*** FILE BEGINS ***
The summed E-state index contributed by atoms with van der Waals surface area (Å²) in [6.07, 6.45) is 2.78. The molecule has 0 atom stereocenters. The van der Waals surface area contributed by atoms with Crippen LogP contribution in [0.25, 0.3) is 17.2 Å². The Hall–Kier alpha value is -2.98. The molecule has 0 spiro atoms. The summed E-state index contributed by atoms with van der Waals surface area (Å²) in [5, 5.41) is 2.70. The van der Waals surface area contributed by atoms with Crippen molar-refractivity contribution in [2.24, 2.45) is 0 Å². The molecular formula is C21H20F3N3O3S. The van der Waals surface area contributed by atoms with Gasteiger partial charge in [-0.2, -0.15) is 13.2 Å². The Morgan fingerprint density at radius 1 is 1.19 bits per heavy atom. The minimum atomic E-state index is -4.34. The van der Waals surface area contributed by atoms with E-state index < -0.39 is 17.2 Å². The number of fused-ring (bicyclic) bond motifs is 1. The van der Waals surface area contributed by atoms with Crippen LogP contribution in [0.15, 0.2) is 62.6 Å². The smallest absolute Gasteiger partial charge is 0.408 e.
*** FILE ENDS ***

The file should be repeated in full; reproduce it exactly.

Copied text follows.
The summed E-state index contributed by atoms with van der Waals surface area (Å²) in [6.07, 6.45) is 2.78. The molecule has 0 atom stereocenters. The van der Waals surface area contributed by atoms with Crippen LogP contribution in [0.25, 0.3) is 17.2 Å². The Hall–Kier alpha value is -2.98. The molecule has 0 spiro atoms. The summed E-state index contributed by atoms with van der Waals surface area (Å²) in [5, 5.41) is 2.70. The van der Waals surface area contributed by atoms with Crippen molar-refractivity contribution in [2.24, 2.45) is 0 Å². The molecular formula is C21H20F3N3O3S. The van der Waals surface area contributed by atoms with Gasteiger partial charge in [-0.2, -0.15) is 13.2 Å². The Morgan fingerprint density at radius 1 is 1.19 bits per heavy atom. The minimum atomic E-state index is -4.34. The van der Waals surface area contributed by atoms with E-state index < -0.39 is 17.2 Å². The number of fused-ring (bicyclic) bond motifs is 1. The van der Waals surface area contributed by atoms with Crippen LogP contribution in [0.15, 0.2) is 62.6 Å². The smallest absolute Gasteiger partial charge is 0.408 e.